While the Fairlie locomotive has all but disappeared, the vast majority of diesel and electric locomotives in the world today follow a form not too dissimilar from Fairlies — two power trucks with all axles driven, and many also follow Fairlie's idea of being double-ended, capable of being driven equally well in both directions.
The Fairlie was invented and patented by the Scottish engineer Robert F. Fairlie in 1864. He had become convinced that the conventional pattern of locomotive was seriously deficient; they wasted weight on unpowered wheels (the maximum tractive effort a locomotive can exert is a function of the weight on its driving wheels) and on a tender that did nothing but carry fuel and water without contributing to the locomotive's adhesive weight. Furthermore, the standard locomotive had a front and back, and was not intended for prolonged driving in reverse, thus requiring a turntable or wye at every terminus.
Fairlie's answer was a double-ended steam locomotive, carrying all its fuel and water aboard the locomotive and with every axle driven. The double-ended part was accomplished by having two boilers on the locomotive, joined back-to-back at the firebox ends, with the smokeboxes at the ends of the locomotive (looking fairly conventional, until you realise the locomotive is two-faced, Janus-like). In Fairlie's original design the boilers shared a common firebox, but with separate water spaces; it was found that this did not work as well as expected, and on later locomotives the fireboxes were partitioned into two.
The locomotive driver (US: engineer) worked on one side of the locomotive, and the fireman on the other; the joined fireboxes separated them. There were, of course, controls at both ends of the central cab to allow the locomotive to be driven equally well in both directions.
Underneath, the locomotive was supported on two swivelling powered bogies (US: trucks), with all wheels driven; smaller locomotives had four-wheel bogies, while larger had six-wheel. The cylinders on each power bogie pointed outward, towards the locomotive ends. Steam was delivered to the cylinders via flexible tubing. Couplers and buffers (where fitted) were sometimes mounted on the bogies, not on the locomotive frame, so that they swivelled with the curvature of the track.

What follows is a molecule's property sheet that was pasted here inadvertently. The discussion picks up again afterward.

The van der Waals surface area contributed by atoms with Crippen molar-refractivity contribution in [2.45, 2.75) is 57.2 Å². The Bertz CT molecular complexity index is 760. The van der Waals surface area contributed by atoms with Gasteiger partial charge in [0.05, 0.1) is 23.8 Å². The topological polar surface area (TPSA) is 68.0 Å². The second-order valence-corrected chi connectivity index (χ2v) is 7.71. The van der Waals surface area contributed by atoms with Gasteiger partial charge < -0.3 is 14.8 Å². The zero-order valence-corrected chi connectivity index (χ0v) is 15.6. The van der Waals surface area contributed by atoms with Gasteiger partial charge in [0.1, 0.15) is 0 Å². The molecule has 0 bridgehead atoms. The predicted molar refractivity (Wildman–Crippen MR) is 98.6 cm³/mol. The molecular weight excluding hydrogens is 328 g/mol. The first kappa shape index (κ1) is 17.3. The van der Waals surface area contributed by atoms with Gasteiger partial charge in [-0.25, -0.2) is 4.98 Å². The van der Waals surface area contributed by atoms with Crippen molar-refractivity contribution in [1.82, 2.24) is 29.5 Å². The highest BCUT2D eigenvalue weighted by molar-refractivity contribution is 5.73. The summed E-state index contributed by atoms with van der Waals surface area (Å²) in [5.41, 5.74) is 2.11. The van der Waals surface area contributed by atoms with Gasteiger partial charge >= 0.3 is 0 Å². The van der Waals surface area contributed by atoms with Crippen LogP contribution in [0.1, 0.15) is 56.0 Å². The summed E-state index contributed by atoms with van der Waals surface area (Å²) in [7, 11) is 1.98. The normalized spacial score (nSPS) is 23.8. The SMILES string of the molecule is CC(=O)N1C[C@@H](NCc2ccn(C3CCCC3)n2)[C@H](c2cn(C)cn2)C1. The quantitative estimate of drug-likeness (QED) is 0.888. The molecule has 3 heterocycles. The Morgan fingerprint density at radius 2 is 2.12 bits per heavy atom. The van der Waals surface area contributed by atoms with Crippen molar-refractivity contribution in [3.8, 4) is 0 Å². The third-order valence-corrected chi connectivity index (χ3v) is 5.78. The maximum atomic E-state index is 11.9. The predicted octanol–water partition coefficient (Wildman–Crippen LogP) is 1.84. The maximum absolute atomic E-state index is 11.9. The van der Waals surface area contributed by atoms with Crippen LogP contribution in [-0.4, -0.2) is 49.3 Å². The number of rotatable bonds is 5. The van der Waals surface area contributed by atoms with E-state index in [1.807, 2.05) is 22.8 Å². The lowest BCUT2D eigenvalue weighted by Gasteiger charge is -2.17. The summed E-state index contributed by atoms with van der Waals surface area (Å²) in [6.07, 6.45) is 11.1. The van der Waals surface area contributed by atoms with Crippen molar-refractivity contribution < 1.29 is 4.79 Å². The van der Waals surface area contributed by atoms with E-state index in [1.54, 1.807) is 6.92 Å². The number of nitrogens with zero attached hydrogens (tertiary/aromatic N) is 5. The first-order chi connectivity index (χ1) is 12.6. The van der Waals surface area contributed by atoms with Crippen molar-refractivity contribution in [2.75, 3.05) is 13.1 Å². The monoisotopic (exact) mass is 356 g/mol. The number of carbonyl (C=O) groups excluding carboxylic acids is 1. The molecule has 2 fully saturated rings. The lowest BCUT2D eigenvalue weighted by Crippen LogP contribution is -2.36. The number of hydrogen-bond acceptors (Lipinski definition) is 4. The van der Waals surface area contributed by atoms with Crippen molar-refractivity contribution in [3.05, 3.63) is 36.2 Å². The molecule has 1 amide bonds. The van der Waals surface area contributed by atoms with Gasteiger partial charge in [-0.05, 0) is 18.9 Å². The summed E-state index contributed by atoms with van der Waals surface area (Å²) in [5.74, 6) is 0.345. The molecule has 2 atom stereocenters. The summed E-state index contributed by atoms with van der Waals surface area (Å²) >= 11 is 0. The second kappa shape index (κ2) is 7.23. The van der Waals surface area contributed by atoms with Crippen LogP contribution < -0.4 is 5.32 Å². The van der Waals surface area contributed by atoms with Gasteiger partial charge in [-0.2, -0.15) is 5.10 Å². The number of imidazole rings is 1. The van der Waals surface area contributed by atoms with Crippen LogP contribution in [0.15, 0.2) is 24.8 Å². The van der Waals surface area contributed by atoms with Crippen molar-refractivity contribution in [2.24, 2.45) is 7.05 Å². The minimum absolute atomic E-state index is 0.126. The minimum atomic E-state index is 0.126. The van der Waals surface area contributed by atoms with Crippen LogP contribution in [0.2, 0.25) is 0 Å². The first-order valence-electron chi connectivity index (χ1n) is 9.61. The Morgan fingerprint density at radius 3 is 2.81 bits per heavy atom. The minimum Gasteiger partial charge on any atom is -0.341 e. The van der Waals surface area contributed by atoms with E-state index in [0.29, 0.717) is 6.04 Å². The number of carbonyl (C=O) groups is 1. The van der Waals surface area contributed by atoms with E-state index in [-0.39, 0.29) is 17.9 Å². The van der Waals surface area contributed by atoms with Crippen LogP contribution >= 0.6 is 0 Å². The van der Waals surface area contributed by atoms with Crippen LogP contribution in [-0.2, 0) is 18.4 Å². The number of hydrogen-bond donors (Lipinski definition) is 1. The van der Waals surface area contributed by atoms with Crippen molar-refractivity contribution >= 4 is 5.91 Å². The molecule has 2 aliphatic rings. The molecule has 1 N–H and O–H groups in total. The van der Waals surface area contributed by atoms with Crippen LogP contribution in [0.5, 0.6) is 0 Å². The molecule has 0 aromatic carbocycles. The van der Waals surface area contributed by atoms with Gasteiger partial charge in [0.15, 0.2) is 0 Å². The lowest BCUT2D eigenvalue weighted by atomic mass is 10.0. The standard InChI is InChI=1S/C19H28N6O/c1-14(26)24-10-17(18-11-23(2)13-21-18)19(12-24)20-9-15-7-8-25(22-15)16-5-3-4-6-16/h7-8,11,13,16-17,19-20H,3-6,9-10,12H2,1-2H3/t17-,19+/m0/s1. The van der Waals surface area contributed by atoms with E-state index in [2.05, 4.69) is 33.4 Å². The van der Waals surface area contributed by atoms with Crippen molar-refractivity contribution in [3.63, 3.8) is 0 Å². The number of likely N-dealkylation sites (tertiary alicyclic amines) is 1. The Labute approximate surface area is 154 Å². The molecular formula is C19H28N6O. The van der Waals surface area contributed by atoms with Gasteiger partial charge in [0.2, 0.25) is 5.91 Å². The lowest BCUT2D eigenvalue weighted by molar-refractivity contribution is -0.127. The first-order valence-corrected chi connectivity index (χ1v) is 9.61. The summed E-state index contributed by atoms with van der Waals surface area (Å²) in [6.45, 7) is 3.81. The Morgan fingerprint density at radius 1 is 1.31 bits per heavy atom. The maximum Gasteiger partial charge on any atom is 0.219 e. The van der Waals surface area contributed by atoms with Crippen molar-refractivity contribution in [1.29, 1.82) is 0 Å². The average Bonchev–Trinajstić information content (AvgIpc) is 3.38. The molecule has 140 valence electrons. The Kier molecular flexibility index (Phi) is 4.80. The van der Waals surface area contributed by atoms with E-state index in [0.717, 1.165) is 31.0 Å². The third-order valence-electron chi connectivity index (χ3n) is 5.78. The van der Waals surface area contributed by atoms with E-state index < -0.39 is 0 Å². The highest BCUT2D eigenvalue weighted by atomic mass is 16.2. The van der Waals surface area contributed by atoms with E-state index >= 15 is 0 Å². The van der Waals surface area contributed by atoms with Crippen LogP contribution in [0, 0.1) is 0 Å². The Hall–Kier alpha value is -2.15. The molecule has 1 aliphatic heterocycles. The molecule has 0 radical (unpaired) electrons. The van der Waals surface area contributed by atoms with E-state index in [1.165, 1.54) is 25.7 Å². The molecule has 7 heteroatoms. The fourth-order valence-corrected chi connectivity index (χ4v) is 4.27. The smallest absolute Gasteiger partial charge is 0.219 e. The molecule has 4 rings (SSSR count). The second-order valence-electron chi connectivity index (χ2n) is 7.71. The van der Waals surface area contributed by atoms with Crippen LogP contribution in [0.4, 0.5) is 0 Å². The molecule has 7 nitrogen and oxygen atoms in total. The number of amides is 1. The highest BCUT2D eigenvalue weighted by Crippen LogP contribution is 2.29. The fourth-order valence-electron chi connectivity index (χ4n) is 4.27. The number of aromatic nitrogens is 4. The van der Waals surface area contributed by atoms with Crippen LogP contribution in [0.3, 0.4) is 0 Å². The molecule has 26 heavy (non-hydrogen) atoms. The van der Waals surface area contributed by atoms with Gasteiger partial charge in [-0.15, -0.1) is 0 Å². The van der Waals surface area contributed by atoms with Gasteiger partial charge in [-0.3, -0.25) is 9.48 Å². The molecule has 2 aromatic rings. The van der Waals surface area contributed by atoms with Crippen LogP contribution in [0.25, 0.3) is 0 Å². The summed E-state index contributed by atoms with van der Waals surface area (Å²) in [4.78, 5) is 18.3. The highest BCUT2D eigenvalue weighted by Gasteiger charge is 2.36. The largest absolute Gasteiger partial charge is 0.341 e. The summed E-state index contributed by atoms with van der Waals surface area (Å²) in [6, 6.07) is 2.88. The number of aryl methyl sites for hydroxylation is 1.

Fuel and water were carried on the locomotive, in the form of side tanks beside each boiler for the water, and bunkers for the fuel above them.
Early Fairlie locomotives were rather unsuccessful, examples being built for the Neath and Brecon Railway and for the Queensland Railways in Australia being notably unsuccessful, in the latter case resulting in locomotives being returned to the builder.
In 1869 Fairlie's company built a locomotive, named Little Wonder (Fairlie was not an individual given to modesty) for the Ffestiniog Railway, a slate hauler in north Wales, and this one proved to be an outstanding success. Particularly important for a narrow gauge line as small as the Ffestiniog, with a gauge of , was the fact that the Fairlie design meant that the fireboxes and ashpans were not restricted by frame or track width, but only by the overall loading gauge. Little Wonder was such a success that Fairlie gave the Ffestiniog Railway Company a perpetual license to use the Fairlie patent without restriction in return for using the line and the success of its Fairlie locomotives in his publicity. The Ffestiniog went on to own a total of six Fairlie locomotives.
Locomotives were built for many British colonies, for Imperial Russia, and even one example for the United States. In 1879 the first government railway line in Western Australia from Geraldton to Northampton utilised a Fairlie for one of its first items of rolling stock.
The locomotive sold in the US was ordered for the newly built Denver and Rio Grande Railroad in 1872, and was a smaller locomotive with four-wheel bogies, giving it an 0-4-0+0-4-0 configuration. The railroad's experience with the locomotive was typical, and an indication of the fact that, though Fairlie had eliminated several problems of the conventional locomotive, he had introduced new ones of his own.